Socialist Worker

Letters—profit is driving car industry job losses and plant closures

Issue No. 2633

Job losses have come mainly through automation

Job losses have come mainly through automation (Pic: Steve Jurvetson/Flickr)

I used to work for General Motors (GM) at its Vauxhall plant in Luton.

At that time GM was the largest employer in the world. Tens of thousands of people worked in Luton and in its sister plants in Dunstable and Ellesmere Port.

Most of those jobs have gone and the workforce has been reduced to a few thousand, with job losses coming mainly through automation.

The mighty giant GM and other car companies had to be bailed out in the US by the George Bush and Barack Obama administrations.

It and other car manufacturers have however continued to produce roughly the same number of vehicles and remain major employers across the globe. In July 2017 Trump promised car workers in the US that he would save their jobs. “They are coming back,” he boasted.

On that basis he won the votes of a number of auto workers.

It seems however that Trump’s protectionist policies, including tariffs on steel, have led to increased prices and a slump in demand for cars.

The new wave of closures in GM plants across the US announced recently shows the truth behind Trump’s boasts—money for the rich and job losses for working people. In Britain, 850 workers face the sack at Michelin tyre makers in Dundee. This is despite the company making a large profit.

Here, as in the US, the emphasis is on making that profit and not on the needs of workers.

This has nothing to do with Brexit—these redundancies and cutbacks have a long history.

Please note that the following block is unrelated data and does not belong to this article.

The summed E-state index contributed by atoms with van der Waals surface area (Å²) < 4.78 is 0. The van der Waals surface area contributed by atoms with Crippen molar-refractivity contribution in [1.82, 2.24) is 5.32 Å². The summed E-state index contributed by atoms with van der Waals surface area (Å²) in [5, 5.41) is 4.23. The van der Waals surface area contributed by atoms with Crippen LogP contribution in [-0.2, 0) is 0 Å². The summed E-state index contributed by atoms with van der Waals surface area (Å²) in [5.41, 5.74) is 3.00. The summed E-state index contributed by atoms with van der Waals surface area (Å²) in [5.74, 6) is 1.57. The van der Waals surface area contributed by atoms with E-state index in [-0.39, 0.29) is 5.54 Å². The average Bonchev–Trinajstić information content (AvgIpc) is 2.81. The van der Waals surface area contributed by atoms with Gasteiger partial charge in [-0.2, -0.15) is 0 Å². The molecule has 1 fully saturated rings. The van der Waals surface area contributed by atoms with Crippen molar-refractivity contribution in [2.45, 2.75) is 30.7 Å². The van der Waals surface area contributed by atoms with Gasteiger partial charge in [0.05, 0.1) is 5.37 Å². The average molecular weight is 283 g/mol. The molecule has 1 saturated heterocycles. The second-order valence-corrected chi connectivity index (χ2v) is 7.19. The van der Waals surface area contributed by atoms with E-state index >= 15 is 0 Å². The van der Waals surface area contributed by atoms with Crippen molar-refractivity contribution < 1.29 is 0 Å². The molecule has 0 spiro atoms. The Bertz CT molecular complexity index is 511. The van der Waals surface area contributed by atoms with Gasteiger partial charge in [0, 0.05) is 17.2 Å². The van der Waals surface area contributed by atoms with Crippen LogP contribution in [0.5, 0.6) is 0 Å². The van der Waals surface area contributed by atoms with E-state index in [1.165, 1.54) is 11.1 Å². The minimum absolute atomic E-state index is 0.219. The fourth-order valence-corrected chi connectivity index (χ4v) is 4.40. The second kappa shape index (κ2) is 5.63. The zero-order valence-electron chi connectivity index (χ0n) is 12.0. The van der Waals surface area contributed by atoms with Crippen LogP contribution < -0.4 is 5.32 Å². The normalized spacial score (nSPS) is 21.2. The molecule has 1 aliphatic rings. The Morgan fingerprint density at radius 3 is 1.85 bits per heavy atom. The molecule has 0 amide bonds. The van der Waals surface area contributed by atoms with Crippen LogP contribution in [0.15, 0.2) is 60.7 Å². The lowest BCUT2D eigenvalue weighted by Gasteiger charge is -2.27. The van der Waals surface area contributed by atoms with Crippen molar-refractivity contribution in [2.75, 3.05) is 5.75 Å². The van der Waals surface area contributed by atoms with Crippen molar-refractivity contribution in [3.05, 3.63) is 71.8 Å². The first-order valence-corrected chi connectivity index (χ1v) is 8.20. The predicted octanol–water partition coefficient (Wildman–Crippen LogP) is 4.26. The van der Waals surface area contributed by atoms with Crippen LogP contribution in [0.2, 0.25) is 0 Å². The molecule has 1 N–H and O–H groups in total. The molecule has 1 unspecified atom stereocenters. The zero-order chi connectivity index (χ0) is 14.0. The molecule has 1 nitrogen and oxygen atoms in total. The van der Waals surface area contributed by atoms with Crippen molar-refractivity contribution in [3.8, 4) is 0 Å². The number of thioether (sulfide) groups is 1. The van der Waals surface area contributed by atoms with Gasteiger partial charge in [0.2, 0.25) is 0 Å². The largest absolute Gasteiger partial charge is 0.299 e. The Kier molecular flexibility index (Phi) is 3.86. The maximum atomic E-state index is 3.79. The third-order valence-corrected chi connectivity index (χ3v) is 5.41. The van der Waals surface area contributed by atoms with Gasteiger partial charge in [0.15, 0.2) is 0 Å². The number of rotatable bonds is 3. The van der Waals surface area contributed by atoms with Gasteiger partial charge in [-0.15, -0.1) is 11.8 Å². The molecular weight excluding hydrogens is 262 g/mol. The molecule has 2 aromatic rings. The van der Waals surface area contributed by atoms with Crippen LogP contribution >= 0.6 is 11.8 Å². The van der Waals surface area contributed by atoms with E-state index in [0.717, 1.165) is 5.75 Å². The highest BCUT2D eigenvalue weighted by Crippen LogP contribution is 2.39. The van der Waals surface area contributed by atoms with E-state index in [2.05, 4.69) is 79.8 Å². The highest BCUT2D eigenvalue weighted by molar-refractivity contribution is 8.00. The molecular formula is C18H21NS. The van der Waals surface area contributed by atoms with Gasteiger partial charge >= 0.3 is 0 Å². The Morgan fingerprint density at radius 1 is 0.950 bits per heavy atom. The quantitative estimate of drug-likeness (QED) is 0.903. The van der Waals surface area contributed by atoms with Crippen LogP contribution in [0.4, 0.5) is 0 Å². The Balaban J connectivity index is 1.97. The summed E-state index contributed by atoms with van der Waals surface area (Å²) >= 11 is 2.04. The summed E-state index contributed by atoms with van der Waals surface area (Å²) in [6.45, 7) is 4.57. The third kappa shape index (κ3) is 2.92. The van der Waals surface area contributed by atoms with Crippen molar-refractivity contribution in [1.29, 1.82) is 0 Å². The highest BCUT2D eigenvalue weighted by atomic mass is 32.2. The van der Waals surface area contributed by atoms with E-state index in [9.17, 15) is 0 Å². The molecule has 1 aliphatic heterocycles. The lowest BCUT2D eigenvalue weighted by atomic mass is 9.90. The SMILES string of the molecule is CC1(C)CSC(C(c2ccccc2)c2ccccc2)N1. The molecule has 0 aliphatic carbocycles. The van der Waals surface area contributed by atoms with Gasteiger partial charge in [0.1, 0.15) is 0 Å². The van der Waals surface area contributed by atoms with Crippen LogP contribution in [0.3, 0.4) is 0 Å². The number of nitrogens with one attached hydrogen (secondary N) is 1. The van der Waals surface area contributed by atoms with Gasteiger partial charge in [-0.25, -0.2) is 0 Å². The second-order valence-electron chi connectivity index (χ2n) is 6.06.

Automobile workers across the world remain a powerful force.

Redundancies at Vauxhall’s Ellesmere Port in Liverpool, now owned by the PSA group, prompted a walkout by the workforce last week.

Car workers still have the traditions and the ability to take the fight into their own hands.

Dave Gilchrist, North London

Right wing normalised on campus

Snowsports, a society affiliated to Lancaster University, had a social last month.

It started in a campus bar and moved to a student union-owned nightclub.

Members of the society wore white T-shirts with handwritten messages.

They wrote messages mocking the Holocaust, endorsing homophobia, sexism, and paedophilia.

The official club photographer took photos of those wearing these T-Shirts, including six members of the society’s executive committee.

It wasn’t reported to the police to begin a criminal investigation and the university did not initiate disciplinary procedures.

Instead the whole weight of the incident was placed on the student union.

One of them was a BME officer who became increasingly uncomfortable with the culture of the investigation and blew the whistle.

What does this tell us? It tells us that we have reached a shocking level of the normalisation of far right ideas on campuses.

There are institutions where a focus on “brand management” takes precedence over the rights of students and staff.

Workers and students must stand together and actively fight for a campus built on equality.

Name and address supplied

Tenants turned away by unfair landlords